A quick post about Haddon Hall in Derbyshire.
Built in 1200s as a fortified Medieval manor and then lived in as a home until early 1600s when it was left dormant for 200 years. Consequently, it skipped over the Georgian period and remains a largely Medieval building.
In 1920s the Duke and Duchess of Rutland began to restore the house and gardens.
No, there has to be more to a house than a couple of lines. Try again.
The Vernons acquired the manor of Haddon by a 12th Century marriage between Richard de Vernon and Alice Avenell. Four centuries later, Dorothy Vernon married John Manners, the second son of the 1st Earl of Rutland. The story goes that John’s father forbade the marriage. During a ball, hidden by the crowd, Dorothy picked up the skirts of her ball gown, slipped into the garden and over a bridge to where John waited for her, and the couple rode off into the sunset and married. Possibly a romantic twist on the tale, because John did inherit the estate two years later, so his father couldn’t be that miffed. John’s heir became the Duke of Rutland but chose to live in Belvoir Castle. Haddon Hall lay unaltered for two centuries and keeps its Jacobean appearance.
The 9th Duke began a long period of restoration to the house which included the banqueting hall, kitchens and parlour date, which date from 1370s, and the chapel, which was completed in 1427, and then covered in whitewash during the reformation to hide the colourful frescoes. Now they are visible once again, although not as colourful.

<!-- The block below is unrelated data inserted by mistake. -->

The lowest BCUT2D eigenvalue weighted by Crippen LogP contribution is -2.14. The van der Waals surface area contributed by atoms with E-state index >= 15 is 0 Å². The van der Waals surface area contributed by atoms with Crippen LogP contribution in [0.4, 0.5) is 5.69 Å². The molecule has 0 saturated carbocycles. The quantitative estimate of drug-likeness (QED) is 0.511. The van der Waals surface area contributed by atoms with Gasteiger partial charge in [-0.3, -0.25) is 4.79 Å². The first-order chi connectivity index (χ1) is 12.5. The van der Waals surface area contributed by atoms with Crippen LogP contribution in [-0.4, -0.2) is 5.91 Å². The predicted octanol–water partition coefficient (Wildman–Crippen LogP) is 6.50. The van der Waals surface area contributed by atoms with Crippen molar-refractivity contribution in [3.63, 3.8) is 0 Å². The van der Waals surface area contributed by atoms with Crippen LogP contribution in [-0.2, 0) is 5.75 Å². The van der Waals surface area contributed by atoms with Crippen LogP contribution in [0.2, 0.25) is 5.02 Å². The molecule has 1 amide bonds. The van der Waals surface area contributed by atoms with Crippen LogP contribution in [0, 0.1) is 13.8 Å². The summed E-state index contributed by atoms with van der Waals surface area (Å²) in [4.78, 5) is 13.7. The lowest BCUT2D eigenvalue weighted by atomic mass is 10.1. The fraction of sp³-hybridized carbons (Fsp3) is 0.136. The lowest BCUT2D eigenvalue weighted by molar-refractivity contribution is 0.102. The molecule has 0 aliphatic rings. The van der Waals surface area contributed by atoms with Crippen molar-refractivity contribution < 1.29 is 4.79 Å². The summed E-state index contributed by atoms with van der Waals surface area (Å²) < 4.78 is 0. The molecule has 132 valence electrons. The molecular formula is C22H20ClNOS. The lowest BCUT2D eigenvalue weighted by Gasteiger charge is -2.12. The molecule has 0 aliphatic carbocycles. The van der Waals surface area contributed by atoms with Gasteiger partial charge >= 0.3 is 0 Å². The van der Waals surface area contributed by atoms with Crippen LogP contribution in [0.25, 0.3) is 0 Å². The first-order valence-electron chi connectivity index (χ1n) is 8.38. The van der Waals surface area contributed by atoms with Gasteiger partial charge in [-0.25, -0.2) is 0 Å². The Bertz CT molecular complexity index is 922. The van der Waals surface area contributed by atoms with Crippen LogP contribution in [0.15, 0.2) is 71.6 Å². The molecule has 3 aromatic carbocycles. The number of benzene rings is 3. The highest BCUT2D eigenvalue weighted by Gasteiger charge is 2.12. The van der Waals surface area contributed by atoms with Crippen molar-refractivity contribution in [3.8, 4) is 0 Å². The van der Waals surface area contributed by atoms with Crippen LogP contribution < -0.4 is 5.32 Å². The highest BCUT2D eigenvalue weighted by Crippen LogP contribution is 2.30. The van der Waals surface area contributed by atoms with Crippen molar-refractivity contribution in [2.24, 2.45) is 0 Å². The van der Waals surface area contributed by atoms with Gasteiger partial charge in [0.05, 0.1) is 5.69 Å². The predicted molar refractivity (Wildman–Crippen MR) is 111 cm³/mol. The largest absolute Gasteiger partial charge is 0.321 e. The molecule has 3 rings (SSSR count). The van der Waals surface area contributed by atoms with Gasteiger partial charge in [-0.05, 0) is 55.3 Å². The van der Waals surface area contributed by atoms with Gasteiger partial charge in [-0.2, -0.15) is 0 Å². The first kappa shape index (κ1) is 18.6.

Haddon Hall has a strong connection to literature and arts, including a light opera Haddon Hall, by Authur Sullivan, a novel titled Dorothy of Haddon Hall by Charles Major (1902) and three versions of Jane Eyre, the last being in 2011, have been filmed at Haddon.
What stands out for me is the restoration work. Instead of altering the house, as the Georgian or Victorian’s often did by stamping their fashions on a building (and this is how we see these old houses because time seems to have frozen them in these periods), Haddon has been kept as a largely Medieval property. (No doubt with modern conveniences on the inside.) Whether it is the stone work, the glazing or mortar, the restoration hasn’t over-reached itself.
The restoration and repairs at Haddon Hall still continue nearly one hundred years after they had started. So nobody is hurrying at Haddon.